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Paternal Investment Prospects and Cross-National Differences in Single Parenthood

Nigel Barber
Cross-Cultural Research 2003 37: 163
DOI: 10.1177/1069397103037002001
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/ May 2003


Paternal Investment Prospects

and Cross-National Differences
in Single Parenthood

Nigel Barber

Previous research has shown that when young women have diminished prospects of paternal investment in their children, they are
more likely to reproduce as teens. This study investigated whether
high rates of nonmarital births for 85 countries would be predicted
by diminished prospects of paternal investment as measured by
high male unemployment, low wealth (gross national product
[GNP]), low sex ratios, and high teen birth rates. It was predicted
that single parenthood would increase with female literacy, used as
an index of career orientation. In correlational and regression analyses, single parenthood rates generally declined as paternal investment increased. Single parenthood increased with female literacy
in the regression analysis, possibly because the greater economic
power of women in developed countries makes them less reliant on
economic support from husbands. Single childbearing can thus be
seen either as a response to diminished prospects of or diminished
reliance on paternal investment.
Keywords: single parenthood; out-of-wedlock births; paternal
investment theory; paternal investment; marriage

Cross-Cultural Research, Vol. 37 No. 2, May 2003 163-177

DOI: 10.1177/1069397103251424
2003 Sage Publications


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Cross-Cultural Research / May 2003

Barber (2000a, 2001) reported that teen birth rates increase when
women face a difficult marriage market, that is, a scarcity of marriageable men. Teen births also decreased with economic development and with urbanization of the population, indicating that reproductive decisions of young women are affected by their own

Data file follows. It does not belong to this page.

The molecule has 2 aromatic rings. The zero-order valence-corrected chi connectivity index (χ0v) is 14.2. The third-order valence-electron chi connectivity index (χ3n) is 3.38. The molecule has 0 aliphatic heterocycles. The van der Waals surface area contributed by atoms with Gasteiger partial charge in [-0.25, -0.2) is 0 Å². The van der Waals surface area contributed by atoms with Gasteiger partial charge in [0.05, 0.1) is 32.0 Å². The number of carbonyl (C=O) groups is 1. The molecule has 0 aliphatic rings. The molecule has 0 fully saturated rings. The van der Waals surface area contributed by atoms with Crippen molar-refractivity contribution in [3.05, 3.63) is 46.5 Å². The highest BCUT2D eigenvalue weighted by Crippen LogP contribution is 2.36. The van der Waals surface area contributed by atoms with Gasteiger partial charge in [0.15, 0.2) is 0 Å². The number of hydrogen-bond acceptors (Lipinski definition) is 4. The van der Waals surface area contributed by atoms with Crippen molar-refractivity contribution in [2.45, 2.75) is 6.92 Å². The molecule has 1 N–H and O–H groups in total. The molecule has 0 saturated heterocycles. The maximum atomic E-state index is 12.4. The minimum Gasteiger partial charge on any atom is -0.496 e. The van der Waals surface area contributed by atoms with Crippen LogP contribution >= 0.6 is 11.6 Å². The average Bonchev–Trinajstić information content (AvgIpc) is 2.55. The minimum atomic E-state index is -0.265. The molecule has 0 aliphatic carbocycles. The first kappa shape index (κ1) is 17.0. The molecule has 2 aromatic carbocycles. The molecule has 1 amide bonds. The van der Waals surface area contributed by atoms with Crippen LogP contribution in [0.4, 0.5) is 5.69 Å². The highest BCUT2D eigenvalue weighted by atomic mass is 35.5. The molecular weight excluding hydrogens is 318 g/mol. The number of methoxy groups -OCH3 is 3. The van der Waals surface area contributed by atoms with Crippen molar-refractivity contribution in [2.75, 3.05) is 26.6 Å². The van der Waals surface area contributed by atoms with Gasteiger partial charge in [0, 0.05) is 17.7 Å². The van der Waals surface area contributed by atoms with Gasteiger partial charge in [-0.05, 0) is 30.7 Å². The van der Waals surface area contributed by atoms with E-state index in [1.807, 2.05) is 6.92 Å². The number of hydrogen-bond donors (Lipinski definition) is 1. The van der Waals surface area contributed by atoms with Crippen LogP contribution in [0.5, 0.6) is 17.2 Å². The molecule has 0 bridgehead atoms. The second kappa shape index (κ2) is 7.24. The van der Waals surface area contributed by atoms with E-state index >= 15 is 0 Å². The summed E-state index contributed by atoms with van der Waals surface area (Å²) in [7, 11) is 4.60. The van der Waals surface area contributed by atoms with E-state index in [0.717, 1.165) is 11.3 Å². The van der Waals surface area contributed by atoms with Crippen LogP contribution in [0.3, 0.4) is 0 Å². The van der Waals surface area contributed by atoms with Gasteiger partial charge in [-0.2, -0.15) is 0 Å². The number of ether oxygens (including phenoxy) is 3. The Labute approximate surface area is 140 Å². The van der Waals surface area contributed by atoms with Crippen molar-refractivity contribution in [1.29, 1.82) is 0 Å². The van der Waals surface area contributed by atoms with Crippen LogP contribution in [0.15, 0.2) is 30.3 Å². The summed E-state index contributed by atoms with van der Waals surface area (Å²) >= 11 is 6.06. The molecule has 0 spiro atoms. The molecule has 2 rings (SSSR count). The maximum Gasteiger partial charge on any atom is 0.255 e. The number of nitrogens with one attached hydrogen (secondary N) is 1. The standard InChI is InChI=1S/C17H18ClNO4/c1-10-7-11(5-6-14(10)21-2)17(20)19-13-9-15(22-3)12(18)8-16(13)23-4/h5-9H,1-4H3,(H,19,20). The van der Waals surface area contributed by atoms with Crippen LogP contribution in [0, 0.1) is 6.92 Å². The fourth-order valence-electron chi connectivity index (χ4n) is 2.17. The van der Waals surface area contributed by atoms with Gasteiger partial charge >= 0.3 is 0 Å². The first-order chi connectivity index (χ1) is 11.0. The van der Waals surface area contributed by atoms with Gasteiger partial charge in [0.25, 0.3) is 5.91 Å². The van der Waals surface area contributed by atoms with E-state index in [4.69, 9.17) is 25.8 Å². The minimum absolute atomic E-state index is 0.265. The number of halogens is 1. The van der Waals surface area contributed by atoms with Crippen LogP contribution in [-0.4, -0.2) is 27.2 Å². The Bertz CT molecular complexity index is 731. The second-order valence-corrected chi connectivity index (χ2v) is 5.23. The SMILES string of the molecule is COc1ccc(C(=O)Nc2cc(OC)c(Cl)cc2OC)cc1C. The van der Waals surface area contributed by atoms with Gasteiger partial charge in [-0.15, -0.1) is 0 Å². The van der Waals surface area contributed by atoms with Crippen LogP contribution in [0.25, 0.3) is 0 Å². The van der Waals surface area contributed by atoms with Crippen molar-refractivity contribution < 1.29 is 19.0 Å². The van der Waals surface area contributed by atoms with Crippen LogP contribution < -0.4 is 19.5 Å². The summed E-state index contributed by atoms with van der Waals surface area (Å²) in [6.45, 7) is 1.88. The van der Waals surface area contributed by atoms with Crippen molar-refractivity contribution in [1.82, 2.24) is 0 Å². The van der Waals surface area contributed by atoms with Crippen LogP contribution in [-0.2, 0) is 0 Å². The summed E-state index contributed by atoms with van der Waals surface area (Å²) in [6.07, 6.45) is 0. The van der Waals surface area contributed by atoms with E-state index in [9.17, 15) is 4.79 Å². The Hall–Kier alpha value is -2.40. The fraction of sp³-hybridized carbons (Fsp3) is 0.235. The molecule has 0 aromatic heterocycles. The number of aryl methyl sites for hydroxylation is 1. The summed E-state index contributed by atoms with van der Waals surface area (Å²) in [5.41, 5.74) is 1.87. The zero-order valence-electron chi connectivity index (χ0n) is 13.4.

economic prospects and those of potential husbands. This research
investigated whether similar conclusions can be drawn with respect to single parenthood.
In general, if paternal investment prospects are poor, women
reproduce early in life, possibly because delayed reproduction will
not improve their marriage prospects. Such an approach assumes
that female reproductive choices are the primary determinant of
single parenthood. This female choice model derives from the
ideas of Charles Darwin and has been the dominant perspective in
studies of nonhuman and human parental behavior (Hrdy, 1999).
Recently, evolutionists have paid more attention to the reproductive decisions of men with respect to paternal care and single parenthood (Geary & Flinn, 2001; Hewlett, 1992). Some of the key considerations are that men are less likely to remain with the mother
of their child if their coresidence does not contribute to the childs
survival. Another interesting recent idea follows from the notion
that women choose men based on their capacity to provide direct
paternal care in addition to economic resources. One example is
the Aka Pygmies of Central Africa, where some fathers perform
more direct child care than is seen elsewhere (Smuts & Gubernick,
1992). Men of higher social status spend less time in caring for
their children, suggesting that willingness to care for children
makes men more desirable as husbands and that men who are
desirable because of their social standing do not have to provide
child care services to their spouse.
There has been little cross-national or cross-cultural research
designed to investigate either feminine or masculine evolutionary
strategies underlying single parenthood. Indeed, there is little
comparative research of any kind on single parenthood. Hendrix
(1996) investigated social sanctions against illegitimacy using the
Human Relations Area Files (HRAF) database, finding few main
effects and many complex interactions. (The frequency of illegitimacy has apparently not been coded for the HRAF.) Predicting single parenthood rates is important because of the associated social
problems of crime, poverty, poor health behavior, and drug abuse
(Barber, 2000c; Coley & Chase-Lansdale, 1998).

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According to one evolutionary interpretation, children raised by

single mothers or teen mothers are likely to experience a more psychologically stressful early social environment and respond to this
challenge by developing a tougher persona that makes them more
likely to take risks and get into trouble (Barber, 2000c; Belsky,
Steinberg, & Draper, 1991). (The assumption of increased psychological stress has received support from Flinns [1999] work, demonstrating the elevation of stress hormones in paternally deprived
Barber (2000c) argued that it is helpful to articulate a concept of
parental investment analogous to that described by Trivers (1972)
for nonhuman animals and to see social problems as the predictable consequence of development in a low-parental-investment
environment, such as that characteristic of teen childbearing, poverty, and violent or coercive homes. Parental investment is considered a finite resource over which siblings are in competition, so
that it would be reduced in large families and lower in singleparent homes than in two-parent ones (Barber, 2000b). Evolutionary theory is useful for understanding human behavior even when
dealing with phenomena that are characteristic of modern environments, such as eating disorders and academic achievement